I'm not a fan of war. But this was so well written. I learned a lot about being a sniper. I am Patriotic. I appreciate the honesty and humbleness of Chris. God Bless all Soldiers and their families.
Life long compulsive reader & lover of recorded books
I listened to this book in preparation for the movie. It is a first person account of an American young man's war experience. It is not particularly well written although there is enough exciting material to put together a far more interesting book. The narrative does not flow.The authors who helped this young man write down his experiences did not do him any favors and I would certainly not read anything else by them.
I would not particularly recommend this book because it is poorly written. The story line is choppy and the characters lack dimension.
The narrator did not particularly bother me. I hope the twang he affected is true to the "hero's" accent. I think listening to this book might have been better than reading it.
It may be interesting to read about the sniper's short life after his experience in the SEALS. I understand he was murdered while trying to help another vet with PTSD. Should there be a second book, I hope other authors are engaged.
This is a war story told from the point of view of one very young man with a gift as a marksman. It is not particularly philosophical but it could have been much better written; as it is, it does not even manage to entertain. Let's see if the script writers can make this the action packed film it could be.
Hi, I'm Corey I'm a student at NYU studying international relations. If you ever wanna talk about books facebook me Gunslingermoore@gmail
The novel was interesting, however there are much better works out there that pretty much cover the same material. Other than the Mr. kyle's kill count there is nothing really remarkable about this novel. The funny thing is you get the sense that the writing is shallow almost like he used a ghost writer.
I just really enjoyed this book . Think that the honesty from the author & comments from his wife make this book real. From a military point of view , this is a great book.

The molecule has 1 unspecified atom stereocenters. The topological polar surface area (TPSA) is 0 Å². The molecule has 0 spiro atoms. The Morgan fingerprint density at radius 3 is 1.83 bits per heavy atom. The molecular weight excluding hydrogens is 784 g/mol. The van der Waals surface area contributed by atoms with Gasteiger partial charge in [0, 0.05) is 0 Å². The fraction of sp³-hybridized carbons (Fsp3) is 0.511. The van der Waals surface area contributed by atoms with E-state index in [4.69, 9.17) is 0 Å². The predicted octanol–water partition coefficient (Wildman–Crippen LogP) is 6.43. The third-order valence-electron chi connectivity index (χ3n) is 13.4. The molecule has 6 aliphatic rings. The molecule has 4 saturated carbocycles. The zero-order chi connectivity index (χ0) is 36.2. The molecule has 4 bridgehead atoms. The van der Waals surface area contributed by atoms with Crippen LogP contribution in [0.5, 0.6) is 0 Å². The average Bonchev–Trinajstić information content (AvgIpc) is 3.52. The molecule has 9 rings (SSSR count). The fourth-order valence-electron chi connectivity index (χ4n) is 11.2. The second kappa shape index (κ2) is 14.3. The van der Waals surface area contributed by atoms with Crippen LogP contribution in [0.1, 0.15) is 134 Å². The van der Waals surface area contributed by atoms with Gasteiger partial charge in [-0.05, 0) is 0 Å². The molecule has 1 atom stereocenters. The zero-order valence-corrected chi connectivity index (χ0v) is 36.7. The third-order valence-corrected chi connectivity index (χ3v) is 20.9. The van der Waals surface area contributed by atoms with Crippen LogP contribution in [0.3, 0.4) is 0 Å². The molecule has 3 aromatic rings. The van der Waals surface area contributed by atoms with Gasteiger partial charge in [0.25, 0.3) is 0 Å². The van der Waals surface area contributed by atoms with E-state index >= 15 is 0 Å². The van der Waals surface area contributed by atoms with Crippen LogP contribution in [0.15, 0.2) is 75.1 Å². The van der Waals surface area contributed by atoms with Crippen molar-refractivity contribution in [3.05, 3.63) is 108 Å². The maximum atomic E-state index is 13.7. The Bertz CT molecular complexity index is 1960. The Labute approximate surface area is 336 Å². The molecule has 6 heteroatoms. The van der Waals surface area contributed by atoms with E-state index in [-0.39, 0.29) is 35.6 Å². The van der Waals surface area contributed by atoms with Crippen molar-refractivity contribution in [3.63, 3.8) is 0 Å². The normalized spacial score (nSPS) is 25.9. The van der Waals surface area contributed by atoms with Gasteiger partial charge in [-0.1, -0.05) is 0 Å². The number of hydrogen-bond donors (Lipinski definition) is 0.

I'm travel alot and auido books are my moble home. I seem to be hooked on them and there is rarely a time that there not on for me.
Oh I love books about exceptional American's doing jobs that are tolling on both the mind and body. I could sing praises about this American but that only is a bit about this book on its own merits. Its like reading a modern day Audie Murphy story.
I love the description of training. Every single person that has gone threw basic in some form or other has multiple of these types of stories. I have my own memories of basic and this brings back how much fun it was.
This is a first person story so this doesn't really apply but its as if Chris was sitting down in a bar with you and he has a good story to tell.
American Sniper. Straight shooting from one of the greatest sharp shooters. ... I have no idea how this could ever be made into a movie it would be incredibly graphic and far to un-PC for Hollywood
This is a good book, in the style of
I chose this book because the movie trailer was masterfully done; gripping and suspenseful in less than 30 seconds. I knew going in that the writing was simplistic, I'd been warned about that, but I was hoping for some first-hand introspection on war, invasion and the line between innocent and enemy from a combatant's perspective. Instead, what you get is a series of short war anecdotes. If you prefer your war autobiographies to be more "'Muuurica!!" and less "Tolstoy" than this is the book for you.
Unfortunately, the author was murdered in February, 2013 while trying to help a fellow veteran with PTSD. I would have liked to have seen whether or not the passage of time may have broadened his perspective and made him a bit more reflective on our involvement in Iraq.
The narrator elected, or was instructed, to read the book with a "good 'ol boy" twang that was, apparently, indicative of the author's own accent. Sometimes this lent a sense of authenticity, other times it was grating. The narrator's choice to vocally emphasize, and sometimes over emphasize, particularly eye-raising opinions held by the author only served to highlight Mr. Kyle's rather jingoistic world view.[I'm probably lucky, he seems like the kind of guy who would hunt me down and beat the crap out of me for daring to question his sense of morality, all while explaining to me that he's just a "silent professional" who wouldn't normally do that kind of thing... followed up by a story of how he and his buddies once beat the crap out of a guy for being a wuss.]